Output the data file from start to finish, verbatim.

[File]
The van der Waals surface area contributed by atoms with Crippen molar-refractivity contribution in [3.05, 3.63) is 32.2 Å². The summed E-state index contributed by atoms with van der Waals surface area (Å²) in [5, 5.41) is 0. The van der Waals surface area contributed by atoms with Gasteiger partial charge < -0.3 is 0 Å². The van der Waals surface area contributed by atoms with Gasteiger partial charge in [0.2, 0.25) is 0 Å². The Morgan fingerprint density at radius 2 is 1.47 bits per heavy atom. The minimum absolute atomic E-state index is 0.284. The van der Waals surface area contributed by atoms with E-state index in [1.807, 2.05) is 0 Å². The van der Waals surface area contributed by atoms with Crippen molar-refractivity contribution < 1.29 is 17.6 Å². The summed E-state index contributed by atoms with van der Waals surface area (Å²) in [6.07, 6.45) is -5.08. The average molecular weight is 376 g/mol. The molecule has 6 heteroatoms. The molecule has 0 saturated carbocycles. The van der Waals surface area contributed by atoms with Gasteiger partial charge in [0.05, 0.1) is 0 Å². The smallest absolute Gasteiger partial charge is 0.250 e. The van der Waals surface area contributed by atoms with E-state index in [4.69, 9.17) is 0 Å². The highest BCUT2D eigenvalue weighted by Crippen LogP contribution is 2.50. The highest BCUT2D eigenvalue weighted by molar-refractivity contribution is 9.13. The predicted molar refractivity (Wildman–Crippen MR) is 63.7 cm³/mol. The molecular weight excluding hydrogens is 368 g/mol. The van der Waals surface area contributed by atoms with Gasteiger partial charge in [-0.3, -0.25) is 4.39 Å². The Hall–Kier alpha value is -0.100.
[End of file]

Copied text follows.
The van der Waals surface area contributed by atoms with Crippen molar-refractivity contribution in [3.05, 3.63) is 32.2 Å². The summed E-state index contributed by atoms with van der Waals surface area (Å²) in [5, 5.41) is 0. The van der Waals surface area contributed by atoms with Gasteiger partial charge < -0.3 is 0 Å². The van der Waals surface area contributed by atoms with Gasteiger partial charge in [0.2, 0.25) is 0 Å². The Morgan fingerprint density at radius 2 is 1.47 bits per heavy atom. The minimum absolute atomic E-state index is 0.284. The van der Waals surface area contributed by atoms with E-state index in [1.807, 2.05) is 0 Å². The van der Waals surface area contributed by atoms with Crippen molar-refractivity contribution < 1.29 is 17.6 Å². The summed E-state index contributed by atoms with van der Waals surface area (Å²) in [6.07, 6.45) is -5.08. The average molecular weight is 376 g/mol. The molecule has 6 heteroatoms. The molecule has 0 saturated carbocycles. The van der Waals surface area contributed by atoms with Gasteiger partial charge in [0.05, 0.1) is 0 Å². The smallest absolute Gasteiger partial charge is 0.250 e. The van der Waals surface area contributed by atoms with E-state index in [4.69, 9.17) is 0 Å². The highest BCUT2D eigenvalue weighted by Crippen LogP contribution is 2.50. The highest BCUT2D eigenvalue weighted by molar-refractivity contribution is 9.13. The predicted molar refractivity (Wildman–Crippen MR) is 63.7 cm³/mol. The molecular weight excluding hydrogens is 368 g/mol. The van der Waals surface area contributed by atoms with Gasteiger partial charge in [-0.3, -0.25) is 4.39 Å². The Hall–Kier alpha value is -0.100.